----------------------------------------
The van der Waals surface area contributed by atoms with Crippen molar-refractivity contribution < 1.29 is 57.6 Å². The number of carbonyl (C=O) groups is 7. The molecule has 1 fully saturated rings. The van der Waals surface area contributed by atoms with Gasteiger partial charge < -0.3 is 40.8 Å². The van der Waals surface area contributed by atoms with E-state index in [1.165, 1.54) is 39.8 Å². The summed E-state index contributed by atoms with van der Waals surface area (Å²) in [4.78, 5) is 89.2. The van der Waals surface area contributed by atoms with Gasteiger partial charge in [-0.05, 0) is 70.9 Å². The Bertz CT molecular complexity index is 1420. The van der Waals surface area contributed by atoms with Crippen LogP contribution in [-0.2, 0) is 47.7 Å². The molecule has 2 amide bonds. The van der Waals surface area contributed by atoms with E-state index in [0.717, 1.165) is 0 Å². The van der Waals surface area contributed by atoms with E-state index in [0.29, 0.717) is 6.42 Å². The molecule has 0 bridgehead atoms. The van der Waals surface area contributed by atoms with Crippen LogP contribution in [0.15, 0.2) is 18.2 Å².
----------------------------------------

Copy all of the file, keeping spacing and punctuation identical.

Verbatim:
The van der Waals surface area contributed by atoms with Crippen molar-refractivity contribution < 1.29 is 57.6 Å². The number of carbonyl (C=O) groups is 7. The molecule has 1 fully saturated rings. The van der Waals surface area contributed by atoms with Gasteiger partial charge < -0.3 is 40.8 Å². The van der Waals surface area contributed by atoms with E-state index in [1.165, 1.54) is 39.8 Å². The summed E-state index contributed by atoms with van der Waals surface area (Å²) in [4.78, 5) is 89.2. The van der Waals surface area contributed by atoms with Gasteiger partial charge in [-0.05, 0) is 70.9 Å². The Bertz CT molecular complexity index is 1420. The van der Waals surface area contributed by atoms with Crippen LogP contribution in [-0.2, 0) is 47.7 Å². The molecule has 2 amide bonds. The van der Waals surface area contributed by atoms with E-state index in [0.717, 1.165) is 0 Å². The van der Waals surface area contributed by atoms with E-state index in [0.29, 0.717) is 6.42 Å². The molecule has 0 bridgehead atoms. The van der Waals surface area contributed by atoms with Crippen LogP contribution in [0.15, 0.2) is 18.2 Å².